In school, many of us learned the poem Invictus. It concludes with the line, "I am the master of my fate, I am the captain of my soul." This is a line that a Victorian gentleman might bequeath to an American businessman. It is not a line that resonates in Romania. Nothing in their history tells Romanians that they rule their fate or dominate their soul. Everything in their history is a lesson in how fate masters them or how their very soul is a captive of history. As a nation, Romanians have modest hopes and expectations tempered by their past.

This sensibility is not alien to me. My parents survived the Nazi death camps, returned to Hungary to try to rebuild their lives and then found themselves fleeing the communists. When they arrived in America, their wishes were extraordinarily modest, as I look back on it. They wanted to be safe, to get up in the morning, to go to work, to get paid to live. They were never under the impression that they were the masters of their fate.

The problem that Romania has is that the world cares about it. More precisely, empires collide where Romania is. The last iteration was the Cold War. Today, at the moment, things seem easier, or at least less desperate, than before. Still, as I discussed in Borderlands, the great powers are sorting themselves out again and therefore Romania is becoming more important to others. It is not clear to me that the Romanians fully appreciate the shift in the geopolitical winds. They think they can hide in Europe, and perhaps they can. But I suspect that history is reaching for Romania again.

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By Dr Robert Crowcroft

Today the spectre of conflict in Europe has receded to the point that a general war is virtually unthinkable. Since the termination of the Balkan wars, smaller conflicts are also unlikely. A view has arisen that the structures of stability and co-operation are now so deep that Europe is perhaps in a state of 'perpetual peace'. This is usually attributed to post-war Franco-German reconciliation, the rise of the European Union, economic interconnectedness, and the Euro. And it is true that no region has such a range of well-developed institutions as Europe from the EU to NATO, the Council of Europe, the Organisation for Security and Co-operation in Europe, the Western European Union, and more. Indeed analysts now often find Europe the arena that inspired International Relations theory so dull that they look elsewhere for the required fix of tension, competition, and violence. But the current state of affairs is not as resilient as some maintain. It might be that the whole rationale for co-operation between the states of Europe is, actually, remarkably thin.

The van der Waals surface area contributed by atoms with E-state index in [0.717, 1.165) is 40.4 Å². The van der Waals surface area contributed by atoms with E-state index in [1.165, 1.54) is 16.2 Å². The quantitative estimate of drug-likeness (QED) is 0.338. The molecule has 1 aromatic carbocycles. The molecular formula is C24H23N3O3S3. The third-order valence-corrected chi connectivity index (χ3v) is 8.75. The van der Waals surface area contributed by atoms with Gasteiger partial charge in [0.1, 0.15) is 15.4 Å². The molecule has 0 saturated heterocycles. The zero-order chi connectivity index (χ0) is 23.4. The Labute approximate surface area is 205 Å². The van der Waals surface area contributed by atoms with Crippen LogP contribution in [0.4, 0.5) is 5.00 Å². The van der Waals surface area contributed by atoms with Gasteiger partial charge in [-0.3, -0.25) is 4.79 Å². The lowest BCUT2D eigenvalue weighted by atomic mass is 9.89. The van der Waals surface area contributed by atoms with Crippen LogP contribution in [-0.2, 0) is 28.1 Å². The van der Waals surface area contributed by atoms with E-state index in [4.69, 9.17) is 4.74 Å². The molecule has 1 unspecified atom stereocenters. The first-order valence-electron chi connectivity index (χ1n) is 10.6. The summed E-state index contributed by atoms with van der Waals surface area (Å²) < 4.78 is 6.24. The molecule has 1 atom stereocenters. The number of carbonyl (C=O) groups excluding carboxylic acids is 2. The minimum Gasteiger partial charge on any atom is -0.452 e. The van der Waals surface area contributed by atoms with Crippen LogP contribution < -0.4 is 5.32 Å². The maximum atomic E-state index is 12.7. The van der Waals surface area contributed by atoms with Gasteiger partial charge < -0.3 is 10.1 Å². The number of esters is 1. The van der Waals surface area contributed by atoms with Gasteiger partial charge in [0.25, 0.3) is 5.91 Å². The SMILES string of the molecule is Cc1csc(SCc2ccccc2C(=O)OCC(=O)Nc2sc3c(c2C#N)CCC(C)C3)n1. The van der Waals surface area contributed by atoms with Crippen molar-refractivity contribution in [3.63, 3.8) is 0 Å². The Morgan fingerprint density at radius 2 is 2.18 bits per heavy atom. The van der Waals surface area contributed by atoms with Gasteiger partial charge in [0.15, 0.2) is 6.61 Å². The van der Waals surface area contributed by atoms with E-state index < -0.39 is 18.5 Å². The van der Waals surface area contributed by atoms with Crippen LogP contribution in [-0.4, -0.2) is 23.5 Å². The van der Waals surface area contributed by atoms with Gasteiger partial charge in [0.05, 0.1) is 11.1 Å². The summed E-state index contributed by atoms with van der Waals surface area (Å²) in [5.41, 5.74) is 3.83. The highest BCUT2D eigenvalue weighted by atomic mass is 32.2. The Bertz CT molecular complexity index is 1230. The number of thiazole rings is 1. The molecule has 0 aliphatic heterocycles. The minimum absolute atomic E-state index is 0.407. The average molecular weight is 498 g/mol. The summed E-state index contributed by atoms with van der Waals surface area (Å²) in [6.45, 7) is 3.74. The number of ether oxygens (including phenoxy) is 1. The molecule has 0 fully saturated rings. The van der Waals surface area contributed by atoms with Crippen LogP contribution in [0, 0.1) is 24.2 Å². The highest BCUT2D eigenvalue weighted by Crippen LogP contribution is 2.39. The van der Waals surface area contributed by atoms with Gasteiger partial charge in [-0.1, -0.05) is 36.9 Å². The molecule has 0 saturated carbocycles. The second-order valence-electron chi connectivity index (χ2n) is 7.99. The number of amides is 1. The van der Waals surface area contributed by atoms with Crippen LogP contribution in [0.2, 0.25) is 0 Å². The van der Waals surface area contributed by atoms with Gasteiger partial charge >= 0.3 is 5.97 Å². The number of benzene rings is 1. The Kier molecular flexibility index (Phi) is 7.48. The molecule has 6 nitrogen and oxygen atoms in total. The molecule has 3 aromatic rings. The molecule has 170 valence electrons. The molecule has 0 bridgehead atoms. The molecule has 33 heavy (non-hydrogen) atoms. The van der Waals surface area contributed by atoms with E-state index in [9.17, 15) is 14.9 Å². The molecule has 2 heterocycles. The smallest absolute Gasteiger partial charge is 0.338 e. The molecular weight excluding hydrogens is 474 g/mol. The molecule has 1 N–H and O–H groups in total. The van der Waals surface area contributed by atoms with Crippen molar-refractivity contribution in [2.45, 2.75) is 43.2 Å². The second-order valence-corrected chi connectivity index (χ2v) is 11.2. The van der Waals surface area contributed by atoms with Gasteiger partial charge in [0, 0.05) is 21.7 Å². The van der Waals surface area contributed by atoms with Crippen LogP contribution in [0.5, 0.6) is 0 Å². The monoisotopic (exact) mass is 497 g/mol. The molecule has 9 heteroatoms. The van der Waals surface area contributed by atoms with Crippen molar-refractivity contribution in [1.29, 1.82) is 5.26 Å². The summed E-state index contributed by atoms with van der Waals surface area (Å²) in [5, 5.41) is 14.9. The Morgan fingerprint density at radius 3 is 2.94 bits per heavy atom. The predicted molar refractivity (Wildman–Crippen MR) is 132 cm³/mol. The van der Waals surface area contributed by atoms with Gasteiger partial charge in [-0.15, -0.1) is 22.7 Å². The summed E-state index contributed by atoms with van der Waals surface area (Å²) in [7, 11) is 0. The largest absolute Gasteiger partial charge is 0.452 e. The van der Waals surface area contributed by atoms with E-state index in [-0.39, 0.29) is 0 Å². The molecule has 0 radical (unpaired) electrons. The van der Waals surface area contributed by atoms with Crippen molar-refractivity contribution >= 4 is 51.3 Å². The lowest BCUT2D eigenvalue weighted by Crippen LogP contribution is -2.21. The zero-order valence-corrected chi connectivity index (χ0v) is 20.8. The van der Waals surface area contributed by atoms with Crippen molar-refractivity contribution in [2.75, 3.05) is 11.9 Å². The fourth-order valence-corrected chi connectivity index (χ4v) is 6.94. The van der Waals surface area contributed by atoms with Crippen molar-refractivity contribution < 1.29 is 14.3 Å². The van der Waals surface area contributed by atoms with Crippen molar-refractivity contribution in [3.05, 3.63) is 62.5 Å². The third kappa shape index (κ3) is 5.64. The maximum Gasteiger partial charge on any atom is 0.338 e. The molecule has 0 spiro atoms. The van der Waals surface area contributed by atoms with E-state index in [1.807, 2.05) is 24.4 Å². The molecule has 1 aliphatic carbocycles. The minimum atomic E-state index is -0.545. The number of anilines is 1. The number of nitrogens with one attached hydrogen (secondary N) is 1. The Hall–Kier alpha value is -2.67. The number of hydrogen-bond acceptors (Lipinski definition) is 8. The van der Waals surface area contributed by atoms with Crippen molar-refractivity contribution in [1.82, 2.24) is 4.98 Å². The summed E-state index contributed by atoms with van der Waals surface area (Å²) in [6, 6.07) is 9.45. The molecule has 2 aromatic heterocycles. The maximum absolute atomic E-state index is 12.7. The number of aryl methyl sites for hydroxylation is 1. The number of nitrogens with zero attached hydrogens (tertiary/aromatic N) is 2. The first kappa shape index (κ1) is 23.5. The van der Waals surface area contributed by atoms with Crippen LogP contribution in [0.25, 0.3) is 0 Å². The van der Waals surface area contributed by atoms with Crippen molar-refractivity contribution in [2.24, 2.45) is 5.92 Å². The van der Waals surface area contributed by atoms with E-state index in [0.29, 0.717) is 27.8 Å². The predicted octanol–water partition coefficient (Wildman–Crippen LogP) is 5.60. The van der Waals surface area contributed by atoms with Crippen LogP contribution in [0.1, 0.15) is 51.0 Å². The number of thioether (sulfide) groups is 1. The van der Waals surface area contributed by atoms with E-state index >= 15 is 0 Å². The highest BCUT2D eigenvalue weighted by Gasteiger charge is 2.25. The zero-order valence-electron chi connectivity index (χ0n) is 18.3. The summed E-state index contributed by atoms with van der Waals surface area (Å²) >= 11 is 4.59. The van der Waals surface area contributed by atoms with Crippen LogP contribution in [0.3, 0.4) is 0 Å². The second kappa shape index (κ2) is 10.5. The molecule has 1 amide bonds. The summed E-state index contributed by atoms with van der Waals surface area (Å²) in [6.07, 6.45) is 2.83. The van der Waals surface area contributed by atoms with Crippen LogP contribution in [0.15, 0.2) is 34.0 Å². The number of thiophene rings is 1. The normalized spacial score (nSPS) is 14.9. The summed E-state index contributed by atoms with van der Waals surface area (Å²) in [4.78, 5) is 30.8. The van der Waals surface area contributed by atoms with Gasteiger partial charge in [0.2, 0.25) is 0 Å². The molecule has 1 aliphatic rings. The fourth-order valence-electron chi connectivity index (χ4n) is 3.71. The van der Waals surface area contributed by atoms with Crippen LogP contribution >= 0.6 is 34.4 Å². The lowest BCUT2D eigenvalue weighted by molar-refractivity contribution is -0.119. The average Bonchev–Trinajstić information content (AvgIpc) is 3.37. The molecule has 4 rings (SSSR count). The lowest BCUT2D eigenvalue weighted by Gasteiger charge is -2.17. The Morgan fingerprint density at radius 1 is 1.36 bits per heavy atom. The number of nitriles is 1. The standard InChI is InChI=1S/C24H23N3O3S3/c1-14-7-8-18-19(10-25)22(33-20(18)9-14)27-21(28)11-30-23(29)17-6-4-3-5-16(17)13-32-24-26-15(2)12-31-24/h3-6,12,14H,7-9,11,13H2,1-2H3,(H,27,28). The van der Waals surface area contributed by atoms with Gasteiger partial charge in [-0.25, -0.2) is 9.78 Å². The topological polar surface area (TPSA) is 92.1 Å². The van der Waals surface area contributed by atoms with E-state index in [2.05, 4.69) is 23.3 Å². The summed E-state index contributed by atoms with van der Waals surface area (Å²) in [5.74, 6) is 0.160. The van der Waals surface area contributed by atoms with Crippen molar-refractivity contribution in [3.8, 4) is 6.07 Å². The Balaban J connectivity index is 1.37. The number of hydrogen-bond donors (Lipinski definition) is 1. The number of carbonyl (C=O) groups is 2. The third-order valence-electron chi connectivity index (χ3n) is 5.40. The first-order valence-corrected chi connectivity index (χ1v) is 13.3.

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Dr Robert Crowcroft

Two decades ago, analysts expected the reunified Germany to adopt a more assertive role in international politics. Yet since 1991 Germany has been only a small and generally unimpressive presence on the world stage. In footballing terms, a Premiership club, certainly; but more West Ham than Arsenal. While Berlin is insistent on playing the role of a 'good' neighbour so as not to reawaken memories of German aggression for the most part this is down to routine diplomatic incompetence and policy misjudgement. A brief historical detour underlines this. In the early 1990s, German ambition was obvious. The country hoped for permanent membership of the United Nations Security Council, and made a major financial contribution to the costs of the 1991 Gulf War. But the focus of German policy was directed at Europe, and here German assertiveness and influence was clear. The Maastricht Treaty transformed the EC into an EU on German lines; agreement was reached for a single currency, again on German lines; and a form of federalism was adopted, fully compatible with German understandings of that concept. Germany also led the way in recognising the collapse of Yugoslavia, and facilitated the entry into the EU of pro-German nations like Austria, Sweden, and Finland. In essence, there was every sign that the old German 'customs union', Mitteleuropa the dream of the Kaiser was at last about to emerge.